If you’ve noticed that some of your employees have a great entrepreneurial spirit, be sure to cultivate it. They can use their talents and realize ideas within a company. Many corporate giants such as Intel, Google, Apple and Toyota have achieved massive growth thanks to the entrepreneurs within.
The companies that encourage that kind of climate, by fostering the culture of intrapreneurship, have a distinct advantage when it comes to keeping their best talents. The employees who are given resources, tools, and recognition – as well as the freedom of being innovative – are much more satisfied and motivated to do their jobs. This results in better products and services, and a highly engaged workforce. Both the intrapreneur and the company reap the benefits of a company culture that encourages intrapreneurship.
These are some of the ways to build the right climate and turn your employees into highly engaged intrapreneurs.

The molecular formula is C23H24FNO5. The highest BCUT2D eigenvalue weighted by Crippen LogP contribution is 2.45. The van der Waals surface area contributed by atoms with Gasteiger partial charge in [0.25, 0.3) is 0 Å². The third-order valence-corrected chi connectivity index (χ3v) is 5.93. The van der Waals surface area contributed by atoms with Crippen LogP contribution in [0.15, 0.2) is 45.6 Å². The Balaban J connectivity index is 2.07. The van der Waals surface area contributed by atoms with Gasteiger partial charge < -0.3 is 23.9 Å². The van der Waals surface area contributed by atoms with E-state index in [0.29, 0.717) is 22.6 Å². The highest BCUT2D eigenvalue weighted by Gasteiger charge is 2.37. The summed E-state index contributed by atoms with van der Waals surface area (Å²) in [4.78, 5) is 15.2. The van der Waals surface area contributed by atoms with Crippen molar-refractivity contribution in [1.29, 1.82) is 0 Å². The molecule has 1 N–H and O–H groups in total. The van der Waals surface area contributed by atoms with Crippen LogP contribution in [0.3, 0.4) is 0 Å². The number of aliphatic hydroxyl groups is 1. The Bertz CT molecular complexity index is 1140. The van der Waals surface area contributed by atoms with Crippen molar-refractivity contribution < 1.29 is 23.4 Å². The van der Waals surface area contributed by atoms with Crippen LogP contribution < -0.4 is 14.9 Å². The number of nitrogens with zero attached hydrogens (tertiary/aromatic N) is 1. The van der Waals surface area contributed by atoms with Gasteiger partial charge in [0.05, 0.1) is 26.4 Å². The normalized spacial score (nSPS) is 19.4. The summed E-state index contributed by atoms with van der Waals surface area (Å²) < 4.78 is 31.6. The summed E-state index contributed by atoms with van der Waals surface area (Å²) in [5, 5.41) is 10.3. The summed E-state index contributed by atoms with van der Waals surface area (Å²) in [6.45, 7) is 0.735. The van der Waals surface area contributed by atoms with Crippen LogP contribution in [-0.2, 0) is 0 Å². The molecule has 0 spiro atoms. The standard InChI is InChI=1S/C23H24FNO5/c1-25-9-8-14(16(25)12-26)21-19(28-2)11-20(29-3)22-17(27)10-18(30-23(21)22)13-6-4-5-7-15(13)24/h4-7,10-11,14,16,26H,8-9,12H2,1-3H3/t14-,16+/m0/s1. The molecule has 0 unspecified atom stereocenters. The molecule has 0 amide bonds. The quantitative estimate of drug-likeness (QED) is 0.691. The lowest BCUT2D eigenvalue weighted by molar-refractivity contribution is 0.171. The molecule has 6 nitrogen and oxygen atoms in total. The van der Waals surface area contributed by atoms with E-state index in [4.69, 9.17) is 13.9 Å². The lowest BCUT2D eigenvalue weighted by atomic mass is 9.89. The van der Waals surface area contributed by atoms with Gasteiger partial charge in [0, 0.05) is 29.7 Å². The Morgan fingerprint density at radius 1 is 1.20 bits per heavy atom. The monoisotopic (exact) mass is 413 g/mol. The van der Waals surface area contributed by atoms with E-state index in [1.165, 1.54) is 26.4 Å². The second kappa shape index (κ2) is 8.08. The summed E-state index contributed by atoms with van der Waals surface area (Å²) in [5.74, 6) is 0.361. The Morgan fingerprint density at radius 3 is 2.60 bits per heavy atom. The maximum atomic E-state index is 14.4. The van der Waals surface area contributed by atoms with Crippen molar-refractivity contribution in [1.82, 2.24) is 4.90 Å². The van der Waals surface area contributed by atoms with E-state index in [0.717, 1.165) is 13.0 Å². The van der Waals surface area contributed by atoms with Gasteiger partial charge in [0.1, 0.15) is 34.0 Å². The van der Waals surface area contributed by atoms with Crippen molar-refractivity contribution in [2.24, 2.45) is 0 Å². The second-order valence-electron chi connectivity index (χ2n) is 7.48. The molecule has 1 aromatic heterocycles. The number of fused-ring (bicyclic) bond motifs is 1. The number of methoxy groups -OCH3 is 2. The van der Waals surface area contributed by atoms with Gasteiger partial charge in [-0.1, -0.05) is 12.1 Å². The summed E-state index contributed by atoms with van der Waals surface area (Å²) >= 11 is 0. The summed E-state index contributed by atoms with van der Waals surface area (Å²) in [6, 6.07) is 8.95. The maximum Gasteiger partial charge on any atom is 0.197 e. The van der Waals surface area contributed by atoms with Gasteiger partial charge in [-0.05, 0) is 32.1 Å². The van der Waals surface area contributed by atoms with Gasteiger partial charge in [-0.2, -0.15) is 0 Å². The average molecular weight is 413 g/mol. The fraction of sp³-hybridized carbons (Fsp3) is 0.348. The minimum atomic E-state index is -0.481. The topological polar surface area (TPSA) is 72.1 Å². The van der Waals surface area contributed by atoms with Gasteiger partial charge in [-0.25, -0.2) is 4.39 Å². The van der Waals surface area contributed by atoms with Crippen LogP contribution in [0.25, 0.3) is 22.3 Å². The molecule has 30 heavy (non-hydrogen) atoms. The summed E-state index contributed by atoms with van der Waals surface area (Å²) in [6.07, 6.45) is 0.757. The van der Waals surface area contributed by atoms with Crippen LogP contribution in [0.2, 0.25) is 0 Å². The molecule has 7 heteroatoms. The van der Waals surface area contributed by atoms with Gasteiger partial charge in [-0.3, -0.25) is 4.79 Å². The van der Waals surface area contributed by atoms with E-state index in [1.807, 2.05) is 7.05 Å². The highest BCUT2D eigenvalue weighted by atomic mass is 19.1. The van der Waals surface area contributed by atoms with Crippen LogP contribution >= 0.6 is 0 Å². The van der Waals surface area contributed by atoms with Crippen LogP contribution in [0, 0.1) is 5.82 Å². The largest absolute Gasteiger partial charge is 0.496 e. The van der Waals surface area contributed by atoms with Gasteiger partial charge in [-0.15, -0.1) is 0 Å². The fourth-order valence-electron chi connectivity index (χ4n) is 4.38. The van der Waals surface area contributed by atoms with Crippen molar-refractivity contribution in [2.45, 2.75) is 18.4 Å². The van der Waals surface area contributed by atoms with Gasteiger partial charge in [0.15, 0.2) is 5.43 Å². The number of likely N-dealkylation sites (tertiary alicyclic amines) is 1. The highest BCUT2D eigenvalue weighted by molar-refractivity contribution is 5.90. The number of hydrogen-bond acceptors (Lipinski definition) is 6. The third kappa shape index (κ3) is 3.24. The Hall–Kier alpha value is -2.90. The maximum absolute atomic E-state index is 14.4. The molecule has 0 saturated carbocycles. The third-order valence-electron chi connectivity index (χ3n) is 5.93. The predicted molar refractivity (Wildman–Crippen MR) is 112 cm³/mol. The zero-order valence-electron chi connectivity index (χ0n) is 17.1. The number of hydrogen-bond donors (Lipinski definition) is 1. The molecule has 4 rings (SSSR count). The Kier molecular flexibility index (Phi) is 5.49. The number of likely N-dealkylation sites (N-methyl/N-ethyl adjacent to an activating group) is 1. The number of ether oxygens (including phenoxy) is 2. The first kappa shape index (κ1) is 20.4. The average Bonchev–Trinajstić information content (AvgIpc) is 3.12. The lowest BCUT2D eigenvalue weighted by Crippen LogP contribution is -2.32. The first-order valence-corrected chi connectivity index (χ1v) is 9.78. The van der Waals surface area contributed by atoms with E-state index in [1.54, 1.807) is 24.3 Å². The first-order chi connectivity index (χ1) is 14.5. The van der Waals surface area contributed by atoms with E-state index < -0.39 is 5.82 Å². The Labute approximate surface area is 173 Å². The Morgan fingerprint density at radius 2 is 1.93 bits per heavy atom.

It’s not a matter of creating intrapreneurs, but discovering them. There are probably intrapreneurs within your organization, and once you start encouraging them – they’ll rise to the surface. Intrapreneurs can be found anywhere from production lines and finance offices to delivery routes, which means that they don’t fall into a single profile. Make it easier for your employees to approach you and your managers a present their innovative ideas.
Good collaboration can spread enthusiasm around the office, encouraging good ideas and moving them along much faster. Employees that can get an instant feedback on their ideas and absorb the ideas, thoughts, and energy from their colleagues tend to be more inspired and passionate about their job.
In other words – give them enough room to play around. When employees get an opportunity to take some time away from their everyday tasks, they can play around with possibilities and ideas. Many companies are already doing this, instead of making them focus strictly on the tasks at hand.